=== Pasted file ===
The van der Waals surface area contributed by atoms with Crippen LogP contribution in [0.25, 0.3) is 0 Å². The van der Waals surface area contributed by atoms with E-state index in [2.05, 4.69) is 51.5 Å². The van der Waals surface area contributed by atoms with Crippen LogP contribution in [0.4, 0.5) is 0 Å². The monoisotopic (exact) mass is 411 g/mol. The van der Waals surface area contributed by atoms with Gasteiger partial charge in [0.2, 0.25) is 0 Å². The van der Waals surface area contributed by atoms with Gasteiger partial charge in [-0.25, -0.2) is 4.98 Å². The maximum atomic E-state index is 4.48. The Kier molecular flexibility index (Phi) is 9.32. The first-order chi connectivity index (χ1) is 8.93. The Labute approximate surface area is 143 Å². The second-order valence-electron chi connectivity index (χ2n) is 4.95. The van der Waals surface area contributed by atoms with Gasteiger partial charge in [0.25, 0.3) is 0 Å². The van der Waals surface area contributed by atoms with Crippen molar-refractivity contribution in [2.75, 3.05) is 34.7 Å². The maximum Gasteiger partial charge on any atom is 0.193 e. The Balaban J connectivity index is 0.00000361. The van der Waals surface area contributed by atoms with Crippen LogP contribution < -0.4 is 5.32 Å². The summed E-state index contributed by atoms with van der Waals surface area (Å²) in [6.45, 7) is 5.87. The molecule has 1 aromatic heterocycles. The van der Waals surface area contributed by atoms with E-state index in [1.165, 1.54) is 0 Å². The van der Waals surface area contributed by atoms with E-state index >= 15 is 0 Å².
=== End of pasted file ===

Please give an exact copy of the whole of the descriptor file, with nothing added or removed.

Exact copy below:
The van der Waals surface area contributed by atoms with Crippen LogP contribution in [0.25, 0.3) is 0 Å². The van der Waals surface area contributed by atoms with E-state index in [2.05, 4.69) is 51.5 Å². The van der Waals surface area contributed by atoms with Crippen LogP contribution in [0.4, 0.5) is 0 Å². The monoisotopic (exact) mass is 411 g/mol. The van der Waals surface area contributed by atoms with Gasteiger partial charge in [0.2, 0.25) is 0 Å². The van der Waals surface area contributed by atoms with Gasteiger partial charge in [-0.25, -0.2) is 4.98 Å². The maximum atomic E-state index is 4.48. The Kier molecular flexibility index (Phi) is 9.32. The first-order chi connectivity index (χ1) is 8.93. The Labute approximate surface area is 143 Å². The second-order valence-electron chi connectivity index (χ2n) is 4.95. The van der Waals surface area contributed by atoms with Gasteiger partial charge in [0.25, 0.3) is 0 Å². The van der Waals surface area contributed by atoms with Crippen molar-refractivity contribution in [2.75, 3.05) is 34.7 Å². The maximum Gasteiger partial charge on any atom is 0.193 e. The Balaban J connectivity index is 0.00000361. The van der Waals surface area contributed by atoms with Crippen LogP contribution < -0.4 is 5.32 Å². The summed E-state index contributed by atoms with van der Waals surface area (Å²) in [6.45, 7) is 5.87. The molecule has 1 aromatic heterocycles. The van der Waals surface area contributed by atoms with E-state index in [1.165, 1.54) is 0 Å². The van der Waals surface area contributed by atoms with E-state index >= 15 is 0 Å².